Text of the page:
A United States-led attempt to impose United Nations (UN) sanctions against Zimbabwe failed when on Friday, 11 July, China and Russia, both permanent members of the UN Security Council, voted against a draft resolution that would have instituted a travel ban and asset freeze against President Robert Mugabe and thirteen senior government/security officials in connection with the election violence in Zimbabwe. Had it passed, the UN resolution would also have imposed an arms embargo on the country (UN doc. S/2008/447). In recent years the Security Council has moved away from broad economic sanctions because of their harmful effect on the civilian population.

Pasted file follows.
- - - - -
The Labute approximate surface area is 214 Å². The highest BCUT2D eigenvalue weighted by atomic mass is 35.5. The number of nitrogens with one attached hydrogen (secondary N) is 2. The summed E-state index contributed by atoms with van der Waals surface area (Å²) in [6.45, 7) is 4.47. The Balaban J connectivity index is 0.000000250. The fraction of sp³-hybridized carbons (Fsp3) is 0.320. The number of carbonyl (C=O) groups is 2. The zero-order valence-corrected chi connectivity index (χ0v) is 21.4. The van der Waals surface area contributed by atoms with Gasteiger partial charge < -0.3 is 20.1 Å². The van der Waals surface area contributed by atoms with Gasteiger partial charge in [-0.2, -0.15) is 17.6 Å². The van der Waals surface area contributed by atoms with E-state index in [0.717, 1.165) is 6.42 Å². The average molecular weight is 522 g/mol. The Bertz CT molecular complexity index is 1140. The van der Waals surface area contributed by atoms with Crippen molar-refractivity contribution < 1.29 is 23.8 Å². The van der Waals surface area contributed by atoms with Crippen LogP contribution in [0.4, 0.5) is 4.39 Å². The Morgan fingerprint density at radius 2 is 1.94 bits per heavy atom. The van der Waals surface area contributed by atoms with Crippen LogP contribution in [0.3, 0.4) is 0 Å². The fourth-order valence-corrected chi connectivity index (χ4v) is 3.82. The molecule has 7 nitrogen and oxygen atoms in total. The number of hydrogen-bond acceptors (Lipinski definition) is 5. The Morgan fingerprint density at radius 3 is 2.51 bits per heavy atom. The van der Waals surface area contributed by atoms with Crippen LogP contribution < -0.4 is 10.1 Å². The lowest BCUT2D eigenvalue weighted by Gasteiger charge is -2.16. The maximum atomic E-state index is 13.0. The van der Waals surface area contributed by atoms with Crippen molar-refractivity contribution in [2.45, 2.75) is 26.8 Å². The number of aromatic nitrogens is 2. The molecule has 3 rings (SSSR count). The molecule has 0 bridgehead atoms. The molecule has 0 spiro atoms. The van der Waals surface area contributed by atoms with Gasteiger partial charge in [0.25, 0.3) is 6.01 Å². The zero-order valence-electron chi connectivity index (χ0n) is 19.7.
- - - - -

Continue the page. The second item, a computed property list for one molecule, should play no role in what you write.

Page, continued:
The resolution would have determined, under Chapter VII of the United Nations Charter, that the situation in Zimbabwe posed a threat to international peace and security in the region. The US insisted that there should be no doubt that what was happening in Zimbabwe affected peace and security in the region. Both China’s and Russia’s ambassadors to the UN, however, stated that there was no mandate to impose sanctions on Zimbabwe because the present situation had not exceeded the context of domestic affairs. They also said they wanted to give the rival political parties a chance to resolve the election matter on their own terms without undue interference from the Security Council.
The draft resolution was backed by nine nations, the minimum for it to pass, but foundered on the vetoes of the two permanent members.